A new report on offshore wind energy by the National Wildlife Federation, an environmental advocacy group, makes a case that the coast of New England has some of the best offshore wind resources in the world, that the technology is ready or near ready to exploit it, and that deepwater wind sites can offer a significant amount of non-polluting power and stimulate billions of dollars of economic activity along the northern Atlantic coast.

The report, which was cosponsored by 44 environmental groups, including Natural Resources Council of Maine, Maine Wind Industry Initiative and Environment Maine, comes out just three and a half months before the federal Investment Tax Credit and the Production Tax Credit for wind energy are set to expire. Senator Olympia Snowe and Senator Susan Collins have cosponsored extending them.

Leases to develop offshore sites are likely to be signed by the end of the year, according to the report. Task forces in 10 coastal states have been formed to coordinate the regulatory process between agencies and between states. Federal departments have agreed to do the same in federal waters beyond the three-mile state limit.

Several years ago Maine passed legislation and bonds in support of offshore wind development, and the state has received major federal grants for research and development. Two projects are currently under way in the state: Statoil has proposed building Hywind Maine, a pilot floating wind project, and DeepC Wind, a University of Maine-led consortium, is working on a demonstration site to test new deepwater turbine technology prior to siting a floating turbine wind farm offshore within the next 20 years.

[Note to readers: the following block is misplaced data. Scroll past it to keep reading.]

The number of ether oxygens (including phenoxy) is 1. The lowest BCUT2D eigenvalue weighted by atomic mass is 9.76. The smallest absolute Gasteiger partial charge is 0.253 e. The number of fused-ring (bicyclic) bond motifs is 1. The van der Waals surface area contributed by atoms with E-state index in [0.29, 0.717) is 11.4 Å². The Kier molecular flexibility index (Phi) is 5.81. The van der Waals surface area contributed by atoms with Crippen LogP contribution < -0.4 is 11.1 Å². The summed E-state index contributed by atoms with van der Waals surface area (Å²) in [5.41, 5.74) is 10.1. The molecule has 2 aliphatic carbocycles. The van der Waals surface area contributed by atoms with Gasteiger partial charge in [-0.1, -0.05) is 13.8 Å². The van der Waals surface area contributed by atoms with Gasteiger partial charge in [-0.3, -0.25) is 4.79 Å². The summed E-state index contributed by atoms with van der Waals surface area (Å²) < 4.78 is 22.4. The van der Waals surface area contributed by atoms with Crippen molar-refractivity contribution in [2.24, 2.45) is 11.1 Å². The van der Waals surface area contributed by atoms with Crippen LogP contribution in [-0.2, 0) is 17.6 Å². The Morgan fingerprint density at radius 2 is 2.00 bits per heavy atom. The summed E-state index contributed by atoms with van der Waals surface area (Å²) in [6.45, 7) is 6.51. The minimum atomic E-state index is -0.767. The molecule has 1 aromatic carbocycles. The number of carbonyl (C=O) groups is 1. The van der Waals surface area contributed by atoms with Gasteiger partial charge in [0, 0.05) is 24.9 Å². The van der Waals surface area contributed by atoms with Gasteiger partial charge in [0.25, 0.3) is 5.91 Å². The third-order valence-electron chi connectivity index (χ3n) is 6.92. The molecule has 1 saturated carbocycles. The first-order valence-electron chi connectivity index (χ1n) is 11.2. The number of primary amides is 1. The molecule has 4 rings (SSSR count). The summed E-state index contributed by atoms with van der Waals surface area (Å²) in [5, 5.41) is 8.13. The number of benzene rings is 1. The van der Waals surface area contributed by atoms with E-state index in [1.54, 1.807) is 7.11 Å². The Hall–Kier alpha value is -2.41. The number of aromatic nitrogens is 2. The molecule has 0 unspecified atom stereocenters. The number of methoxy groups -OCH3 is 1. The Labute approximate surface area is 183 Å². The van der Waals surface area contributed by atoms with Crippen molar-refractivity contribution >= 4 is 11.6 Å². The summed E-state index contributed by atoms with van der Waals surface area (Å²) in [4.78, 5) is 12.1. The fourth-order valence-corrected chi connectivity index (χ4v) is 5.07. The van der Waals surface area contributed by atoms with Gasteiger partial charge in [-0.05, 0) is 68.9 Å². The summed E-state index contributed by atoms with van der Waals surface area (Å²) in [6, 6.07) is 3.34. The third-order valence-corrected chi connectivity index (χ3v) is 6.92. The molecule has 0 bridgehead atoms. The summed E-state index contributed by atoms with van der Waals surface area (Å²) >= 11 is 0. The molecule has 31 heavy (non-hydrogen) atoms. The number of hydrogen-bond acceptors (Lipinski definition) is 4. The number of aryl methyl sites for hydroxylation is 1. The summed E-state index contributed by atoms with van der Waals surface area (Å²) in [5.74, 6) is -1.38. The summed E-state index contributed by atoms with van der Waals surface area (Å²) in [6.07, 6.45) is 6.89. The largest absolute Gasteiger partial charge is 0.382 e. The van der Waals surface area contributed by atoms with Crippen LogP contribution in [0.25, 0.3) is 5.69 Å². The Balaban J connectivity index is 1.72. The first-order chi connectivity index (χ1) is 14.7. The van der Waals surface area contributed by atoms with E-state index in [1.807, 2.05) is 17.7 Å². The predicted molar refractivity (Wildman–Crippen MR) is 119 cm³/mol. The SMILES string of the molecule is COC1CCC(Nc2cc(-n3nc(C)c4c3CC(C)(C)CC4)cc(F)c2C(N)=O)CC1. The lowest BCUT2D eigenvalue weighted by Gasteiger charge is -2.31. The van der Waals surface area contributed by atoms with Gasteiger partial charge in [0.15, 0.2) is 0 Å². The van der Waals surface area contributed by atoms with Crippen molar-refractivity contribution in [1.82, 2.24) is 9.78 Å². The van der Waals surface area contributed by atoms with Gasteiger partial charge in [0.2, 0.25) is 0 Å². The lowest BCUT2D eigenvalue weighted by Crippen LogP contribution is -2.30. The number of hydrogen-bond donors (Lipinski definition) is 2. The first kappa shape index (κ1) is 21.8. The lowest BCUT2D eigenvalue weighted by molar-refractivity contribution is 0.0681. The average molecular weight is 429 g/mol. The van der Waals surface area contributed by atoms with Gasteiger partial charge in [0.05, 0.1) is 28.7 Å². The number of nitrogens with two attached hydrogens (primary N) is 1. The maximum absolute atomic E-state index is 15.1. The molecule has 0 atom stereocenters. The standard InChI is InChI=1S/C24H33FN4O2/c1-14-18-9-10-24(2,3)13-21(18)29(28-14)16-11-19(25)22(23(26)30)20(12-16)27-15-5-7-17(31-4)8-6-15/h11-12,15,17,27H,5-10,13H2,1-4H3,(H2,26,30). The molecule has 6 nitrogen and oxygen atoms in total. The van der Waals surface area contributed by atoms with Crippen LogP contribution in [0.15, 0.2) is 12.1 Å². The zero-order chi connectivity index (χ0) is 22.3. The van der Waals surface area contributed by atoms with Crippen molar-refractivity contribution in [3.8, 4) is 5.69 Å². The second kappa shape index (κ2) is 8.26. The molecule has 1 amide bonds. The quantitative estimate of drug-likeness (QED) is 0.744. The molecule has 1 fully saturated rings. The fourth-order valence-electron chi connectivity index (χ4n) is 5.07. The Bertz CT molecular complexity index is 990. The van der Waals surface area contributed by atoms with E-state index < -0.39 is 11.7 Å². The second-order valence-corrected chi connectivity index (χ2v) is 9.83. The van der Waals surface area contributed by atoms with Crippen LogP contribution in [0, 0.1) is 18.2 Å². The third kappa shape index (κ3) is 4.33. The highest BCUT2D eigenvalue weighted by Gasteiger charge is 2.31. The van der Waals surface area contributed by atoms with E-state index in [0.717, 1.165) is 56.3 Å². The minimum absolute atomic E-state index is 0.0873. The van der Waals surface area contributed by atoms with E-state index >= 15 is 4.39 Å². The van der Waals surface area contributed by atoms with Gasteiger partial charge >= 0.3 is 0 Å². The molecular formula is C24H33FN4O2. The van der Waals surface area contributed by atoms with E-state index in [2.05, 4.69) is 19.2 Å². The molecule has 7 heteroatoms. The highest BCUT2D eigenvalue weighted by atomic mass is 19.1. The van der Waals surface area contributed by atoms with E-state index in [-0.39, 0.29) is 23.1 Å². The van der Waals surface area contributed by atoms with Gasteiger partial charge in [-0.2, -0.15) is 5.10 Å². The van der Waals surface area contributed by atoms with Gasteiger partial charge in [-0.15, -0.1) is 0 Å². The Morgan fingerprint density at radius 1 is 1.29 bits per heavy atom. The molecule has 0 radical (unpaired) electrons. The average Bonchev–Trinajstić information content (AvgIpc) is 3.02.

The report catalogues progress to date on policy, regulatory reforms, and strategic public investments, and describes the Atlantic region's place in an international race to develop offshore wind.

Some highlights from the report specific to Maine include:

• Offshore Wind Potential: The U.S. Department of Energy identified approximately 157 gigawatts (GW) of offshore wind energy potential within 50 nautical miles of Maine's coast. The State of Maine estimate is slightly lower; they identify 149 GW potential within 50 nautical miles, or enough to power nearly 40 million homes.

• Status of Offshore Wind Energy Permitting Process: Statoil North America has proposed a floating-turbine pilot with four turbines, each three megawatts, located 12 nautical miles off the coast from Boothbay Harbor. Federal and state permitting and regulatory authorities are reviewing the proposal and soliciting public input.

• Policy & Law: Maine law requires utilities to produce 40 percent of their electricity from renewable energy sources by 2017, 10 percent of which must come from new renewable energy projects. Maine also participates in the Regional Greenhouse Gas Initiative. State legislation that sets a goal of producing 5 GW of electricity from offshore wind turbines by 2030 is also in place.